A Bespoke Savior


“I will begin as you began*,”
He whispered,
“But I will suffer what you ought
That you might not.

“I am your Bespoke Savior.

“Don’t try to shape Me
To fit your purposes
Though —
Let Me shape you
For Mine.

You can be bespoke too.”


Quite honestly, I was not familiar with the word BESPOKE.

I thought it sounded King James-ish. I could picture angels bespeaking or God bespeaking — and in the end, that’s the direction I took.

Bespoke definitely means something different, though, than what I thought.

From oxforddictionaries.com



1. Made for a particular customer or user:
‘a bespoke suit’
‘bespoke kitchens’
‘bespoke software systems’
‘group tours and bespoke itineraries’

From Wikipedia:

Bespoke is an adjective for anything commissioned to a particular specification. It may be altered or tailored to the customs, tastes, or usage of an individual purchaser.

* Jesus is fully God and fully man. His beginning is before all time — and that’s not the beginning I was thinking of. I was thinking of the helpless baby beginning — dependent, weak, human.




dads-camera-553When I look at a family picture
I do some mental accounting —
Who are we missing? Who isn’t there?
In this sort of math, there’s no rounding —

With large families group shots are special
We never know the next time
We’ll all be together
Or really whether
It will happen anytime

Missing in the above picture: Owen, Sam, Jim, Sharon, and Ben

Missing from any future pictures: My mother and my brother, Stewart, who have passed away since then



img_0863There’s a treasure in this picture —
(Yes, I know the scene’s not right.
The magi showed up later,
Not on the blessed night.

In this overcrowded stable
With two babies — it’s confusing —
The set-up isn’t finished,
No one’s trying to be amusing –)

Well, the valuable gift
Isn’t in the wise man’s coffer,
Although I’m sure he gave
The best he had to offer.

And it’s not the little lamb
The shepherd boy is holding.
And it’s not the unlit star
Hanging from the molding.

No — the greatest gift that’s there
(and you’ve heard all this before)
Is the idea of God incarnate
Oh, Come! Let us adore!

Syracuse University — 1978


What was the issue?
I’m trying to remember…
But the sky was blue
The temperature quite warm
University protest

I’ve participated in two protests.

One was during my freshman year at Syracuse University and I have absolutely no idea what we were protesting as we staged a sit-in in front of the Administration Building (now called the Tolley Building).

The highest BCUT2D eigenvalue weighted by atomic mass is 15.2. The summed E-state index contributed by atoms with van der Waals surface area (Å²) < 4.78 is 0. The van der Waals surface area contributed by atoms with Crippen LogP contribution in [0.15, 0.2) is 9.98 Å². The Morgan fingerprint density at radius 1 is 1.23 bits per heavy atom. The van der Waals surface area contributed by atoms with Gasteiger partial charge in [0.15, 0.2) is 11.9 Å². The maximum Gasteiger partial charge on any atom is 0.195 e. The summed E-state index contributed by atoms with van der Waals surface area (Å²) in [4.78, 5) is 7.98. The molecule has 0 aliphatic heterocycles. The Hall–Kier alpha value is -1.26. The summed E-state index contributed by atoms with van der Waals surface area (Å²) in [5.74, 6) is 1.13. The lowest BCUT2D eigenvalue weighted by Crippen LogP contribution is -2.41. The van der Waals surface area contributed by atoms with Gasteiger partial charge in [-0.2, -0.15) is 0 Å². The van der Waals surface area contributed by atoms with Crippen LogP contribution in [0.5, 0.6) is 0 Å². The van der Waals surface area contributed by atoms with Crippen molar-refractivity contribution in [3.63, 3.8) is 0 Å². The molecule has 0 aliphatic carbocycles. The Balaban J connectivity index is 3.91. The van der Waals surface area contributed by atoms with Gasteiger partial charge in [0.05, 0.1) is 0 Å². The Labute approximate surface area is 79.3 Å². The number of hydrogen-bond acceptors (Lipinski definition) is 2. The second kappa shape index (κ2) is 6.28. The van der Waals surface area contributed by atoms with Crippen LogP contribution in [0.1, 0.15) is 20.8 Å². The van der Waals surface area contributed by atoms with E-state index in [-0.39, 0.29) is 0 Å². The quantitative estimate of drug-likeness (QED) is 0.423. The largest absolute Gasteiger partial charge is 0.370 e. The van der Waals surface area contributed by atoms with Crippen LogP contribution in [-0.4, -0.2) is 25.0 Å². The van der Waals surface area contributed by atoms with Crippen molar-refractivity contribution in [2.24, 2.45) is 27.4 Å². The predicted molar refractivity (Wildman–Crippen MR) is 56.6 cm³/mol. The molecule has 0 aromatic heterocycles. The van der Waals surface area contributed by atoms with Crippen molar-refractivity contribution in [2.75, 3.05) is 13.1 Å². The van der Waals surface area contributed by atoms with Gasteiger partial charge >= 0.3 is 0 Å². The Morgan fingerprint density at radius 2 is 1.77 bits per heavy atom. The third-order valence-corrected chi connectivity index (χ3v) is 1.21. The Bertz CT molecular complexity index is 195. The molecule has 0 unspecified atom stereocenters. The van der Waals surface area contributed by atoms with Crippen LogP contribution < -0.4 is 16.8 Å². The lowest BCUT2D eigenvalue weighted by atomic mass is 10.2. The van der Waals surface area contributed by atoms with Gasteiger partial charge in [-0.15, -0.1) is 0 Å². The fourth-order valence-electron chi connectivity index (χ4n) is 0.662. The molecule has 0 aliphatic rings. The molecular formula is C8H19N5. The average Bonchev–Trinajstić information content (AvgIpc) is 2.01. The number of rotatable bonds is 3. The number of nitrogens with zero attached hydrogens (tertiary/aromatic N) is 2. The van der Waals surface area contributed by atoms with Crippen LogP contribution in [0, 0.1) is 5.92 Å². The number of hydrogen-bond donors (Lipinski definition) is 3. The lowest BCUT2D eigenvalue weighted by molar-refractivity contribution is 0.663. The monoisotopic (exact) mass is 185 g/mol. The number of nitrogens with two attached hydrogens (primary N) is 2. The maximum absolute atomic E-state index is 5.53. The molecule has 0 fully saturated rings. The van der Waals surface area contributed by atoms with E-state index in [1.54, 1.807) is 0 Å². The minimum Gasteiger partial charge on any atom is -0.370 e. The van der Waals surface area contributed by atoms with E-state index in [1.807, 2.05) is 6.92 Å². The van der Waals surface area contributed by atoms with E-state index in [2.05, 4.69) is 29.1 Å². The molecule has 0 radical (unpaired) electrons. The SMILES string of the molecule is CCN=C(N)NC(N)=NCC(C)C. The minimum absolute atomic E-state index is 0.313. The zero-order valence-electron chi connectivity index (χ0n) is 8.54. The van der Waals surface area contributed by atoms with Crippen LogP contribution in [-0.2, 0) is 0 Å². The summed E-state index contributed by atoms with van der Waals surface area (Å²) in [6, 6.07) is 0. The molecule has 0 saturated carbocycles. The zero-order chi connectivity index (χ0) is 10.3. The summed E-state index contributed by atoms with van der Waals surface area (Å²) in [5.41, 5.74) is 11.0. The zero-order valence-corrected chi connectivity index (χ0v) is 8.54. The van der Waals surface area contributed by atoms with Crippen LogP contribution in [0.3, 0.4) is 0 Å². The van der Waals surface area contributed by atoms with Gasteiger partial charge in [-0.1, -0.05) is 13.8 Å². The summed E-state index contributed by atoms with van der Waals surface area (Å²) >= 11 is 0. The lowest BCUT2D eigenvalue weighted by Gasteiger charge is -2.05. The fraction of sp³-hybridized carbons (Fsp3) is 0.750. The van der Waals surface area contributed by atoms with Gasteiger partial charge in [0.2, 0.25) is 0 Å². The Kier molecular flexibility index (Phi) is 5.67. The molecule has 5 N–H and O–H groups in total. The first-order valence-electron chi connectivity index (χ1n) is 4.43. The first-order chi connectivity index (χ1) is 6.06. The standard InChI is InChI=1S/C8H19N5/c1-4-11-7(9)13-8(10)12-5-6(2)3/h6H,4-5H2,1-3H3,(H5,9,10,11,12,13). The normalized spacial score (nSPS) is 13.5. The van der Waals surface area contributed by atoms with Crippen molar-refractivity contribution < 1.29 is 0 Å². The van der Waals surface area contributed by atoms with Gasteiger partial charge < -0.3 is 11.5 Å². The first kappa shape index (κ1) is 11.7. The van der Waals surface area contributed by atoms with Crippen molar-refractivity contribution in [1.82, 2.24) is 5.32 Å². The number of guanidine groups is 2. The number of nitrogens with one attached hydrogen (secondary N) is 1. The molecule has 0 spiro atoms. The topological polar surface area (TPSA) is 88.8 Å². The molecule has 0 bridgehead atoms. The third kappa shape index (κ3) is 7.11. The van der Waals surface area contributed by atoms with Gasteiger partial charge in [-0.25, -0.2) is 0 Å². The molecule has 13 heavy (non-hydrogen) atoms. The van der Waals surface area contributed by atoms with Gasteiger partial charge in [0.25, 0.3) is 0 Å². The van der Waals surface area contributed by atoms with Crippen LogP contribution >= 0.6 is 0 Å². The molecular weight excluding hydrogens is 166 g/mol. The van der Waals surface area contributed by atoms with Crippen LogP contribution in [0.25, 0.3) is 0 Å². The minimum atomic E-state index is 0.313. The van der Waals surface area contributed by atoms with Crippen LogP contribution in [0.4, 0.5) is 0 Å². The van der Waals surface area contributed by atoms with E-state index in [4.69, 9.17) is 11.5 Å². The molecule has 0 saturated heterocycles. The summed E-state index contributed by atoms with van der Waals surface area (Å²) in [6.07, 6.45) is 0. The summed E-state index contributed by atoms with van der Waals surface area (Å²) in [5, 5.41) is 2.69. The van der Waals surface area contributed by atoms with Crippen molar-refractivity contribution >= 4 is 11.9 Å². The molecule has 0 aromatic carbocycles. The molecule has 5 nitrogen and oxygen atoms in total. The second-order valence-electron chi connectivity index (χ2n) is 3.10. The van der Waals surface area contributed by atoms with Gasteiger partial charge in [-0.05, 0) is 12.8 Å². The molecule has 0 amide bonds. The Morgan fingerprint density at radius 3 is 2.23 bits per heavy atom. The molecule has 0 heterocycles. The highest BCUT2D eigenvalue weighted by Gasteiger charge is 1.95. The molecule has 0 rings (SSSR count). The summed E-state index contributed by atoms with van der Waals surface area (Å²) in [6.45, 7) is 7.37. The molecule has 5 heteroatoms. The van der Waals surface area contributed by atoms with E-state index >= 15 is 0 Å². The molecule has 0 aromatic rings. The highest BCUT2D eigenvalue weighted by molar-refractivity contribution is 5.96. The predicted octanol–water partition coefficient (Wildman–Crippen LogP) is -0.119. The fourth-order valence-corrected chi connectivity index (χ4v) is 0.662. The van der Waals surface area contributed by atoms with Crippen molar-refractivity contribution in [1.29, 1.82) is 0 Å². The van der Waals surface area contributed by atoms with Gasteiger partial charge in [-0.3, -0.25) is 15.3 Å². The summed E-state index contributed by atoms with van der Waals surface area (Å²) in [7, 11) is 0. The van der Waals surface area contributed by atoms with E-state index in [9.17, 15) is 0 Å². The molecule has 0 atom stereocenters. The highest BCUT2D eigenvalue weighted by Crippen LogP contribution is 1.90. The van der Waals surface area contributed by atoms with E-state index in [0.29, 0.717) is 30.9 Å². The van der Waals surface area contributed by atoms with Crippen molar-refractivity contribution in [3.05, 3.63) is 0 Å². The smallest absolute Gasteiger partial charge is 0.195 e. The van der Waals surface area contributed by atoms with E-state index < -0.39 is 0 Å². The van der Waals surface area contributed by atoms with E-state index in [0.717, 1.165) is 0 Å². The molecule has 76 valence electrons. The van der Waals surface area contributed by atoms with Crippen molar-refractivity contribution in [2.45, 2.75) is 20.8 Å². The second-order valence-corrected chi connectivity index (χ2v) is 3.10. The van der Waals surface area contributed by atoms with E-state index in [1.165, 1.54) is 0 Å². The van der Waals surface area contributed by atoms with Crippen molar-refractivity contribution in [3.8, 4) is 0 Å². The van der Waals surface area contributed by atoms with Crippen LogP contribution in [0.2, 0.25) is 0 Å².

There once were these people called Lollards
Who for their faith they were collared
And burned at the stake —
A pretty tough break —
Wycliffe was the leader they followed

Church history lesson  —

So — I was going for my evening walk listening to a podcast called In Our Time: History put out by the BBC. I can’t tell you precisely which episode I was listening to because I’ve been binging on them.  You know — so much history to learn, so little time.

I’m pretty sure it was the episode on Margery Kempe and English Mysticism. Yes, I’m about 99.5% sure of that.

Well, they talk in British accents — most of them anyway. There’s an occasional Scot, and I’m pretty sure that, on the episode I was listening to last night, one woman had a German accent, but that’s beside the point.

Most of the guests are Brits — and I could listen to them all day. Love the accent.

And I understand what they’re saying 99.5% of the time.

But on this one particular episode, I thought they were talking about La-la-dee <— the phonetic spelling of what I heard. I made a note on my phone to look it up because I wanted to know more.

When all you’ve got is the auditory version of a word, spoken with a British accent to boot, looking information up can prove difficult, but I finally found the Lollards.


Sad but true — I probably have but didn’t pay attention.

John Wycliffe translated the Bible into English back in 1382. Then the Lollards tacked a petition to Parliament on the door of Westminster Hall in 1395 — and when I read that, I thought, Wasn’t it Martin Luther that did something like that?

And it was. Martin Luther also translated the Bible into the vernacular. He nailed his Ninety-Five Theses to the door of All Saints’ Chapel in Wittenberg, Germany in 1517.

Hmmm… I wonder where he got the idea.

I need to go back and study the two.

Or look for a podcast about them.

But the Lollards were considered heretics and many were martyred — hence this post — the Daily Prompt was “martyr“.